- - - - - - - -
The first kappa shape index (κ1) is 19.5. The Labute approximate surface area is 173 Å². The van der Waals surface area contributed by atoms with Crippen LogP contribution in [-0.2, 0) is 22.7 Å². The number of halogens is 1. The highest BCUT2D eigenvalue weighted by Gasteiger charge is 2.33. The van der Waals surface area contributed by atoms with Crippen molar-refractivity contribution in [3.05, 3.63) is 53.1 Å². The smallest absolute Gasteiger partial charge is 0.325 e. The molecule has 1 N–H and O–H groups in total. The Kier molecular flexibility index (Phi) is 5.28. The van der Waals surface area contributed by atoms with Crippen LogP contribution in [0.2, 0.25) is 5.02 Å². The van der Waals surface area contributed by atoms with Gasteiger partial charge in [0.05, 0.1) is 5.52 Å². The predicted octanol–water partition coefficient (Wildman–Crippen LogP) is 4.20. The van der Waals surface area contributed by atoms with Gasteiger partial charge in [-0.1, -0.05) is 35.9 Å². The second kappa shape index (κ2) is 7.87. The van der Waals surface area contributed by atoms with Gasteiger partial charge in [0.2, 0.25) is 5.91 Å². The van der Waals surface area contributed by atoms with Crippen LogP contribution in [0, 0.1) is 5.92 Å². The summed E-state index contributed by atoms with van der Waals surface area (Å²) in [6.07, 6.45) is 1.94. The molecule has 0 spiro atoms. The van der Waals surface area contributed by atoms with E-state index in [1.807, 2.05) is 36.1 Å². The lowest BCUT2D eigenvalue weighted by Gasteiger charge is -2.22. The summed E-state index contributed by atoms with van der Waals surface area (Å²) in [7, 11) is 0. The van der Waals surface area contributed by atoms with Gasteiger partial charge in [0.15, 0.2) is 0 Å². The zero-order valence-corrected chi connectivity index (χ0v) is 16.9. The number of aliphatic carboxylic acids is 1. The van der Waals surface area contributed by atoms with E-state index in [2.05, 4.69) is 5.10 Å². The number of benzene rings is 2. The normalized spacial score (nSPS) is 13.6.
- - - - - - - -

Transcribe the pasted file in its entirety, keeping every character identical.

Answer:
The first kappa shape index (κ1) is 19.5. The Labute approximate surface area is 173 Å². The van der Waals surface area contributed by atoms with Crippen LogP contribution in [-0.2, 0) is 22.7 Å². The number of halogens is 1. The highest BCUT2D eigenvalue weighted by Gasteiger charge is 2.33. The van der Waals surface area contributed by atoms with Crippen molar-refractivity contribution in [3.05, 3.63) is 53.1 Å². The smallest absolute Gasteiger partial charge is 0.325 e. The molecule has 1 N–H and O–H groups in total. The Kier molecular flexibility index (Phi) is 5.28. The van der Waals surface area contributed by atoms with Crippen LogP contribution in [0.2, 0.25) is 5.02 Å². The van der Waals surface area contributed by atoms with Gasteiger partial charge in [0.05, 0.1) is 5.52 Å². The predicted octanol–water partition coefficient (Wildman–Crippen LogP) is 4.20. The van der Waals surface area contributed by atoms with Gasteiger partial charge in [-0.1, -0.05) is 35.9 Å². The second kappa shape index (κ2) is 7.87. The van der Waals surface area contributed by atoms with Gasteiger partial charge in [0.2, 0.25) is 5.91 Å². The van der Waals surface area contributed by atoms with Crippen LogP contribution in [0, 0.1) is 5.92 Å². The summed E-state index contributed by atoms with van der Waals surface area (Å²) in [6.07, 6.45) is 1.94. The molecule has 0 spiro atoms. The van der Waals surface area contributed by atoms with E-state index in [1.807, 2.05) is 36.1 Å². The lowest BCUT2D eigenvalue weighted by Gasteiger charge is -2.22. The summed E-state index contributed by atoms with van der Waals surface area (Å²) in [7, 11) is 0. The van der Waals surface area contributed by atoms with Gasteiger partial charge in [0.15, 0.2) is 0 Å². The zero-order valence-corrected chi connectivity index (χ0v) is 16.9. The number of aliphatic carboxylic acids is 1. The van der Waals surface area contributed by atoms with E-state index in [2.05, 4.69) is 5.10 Å². The number of benzene rings is 2. The normalized spacial score (nSPS) is 13.6.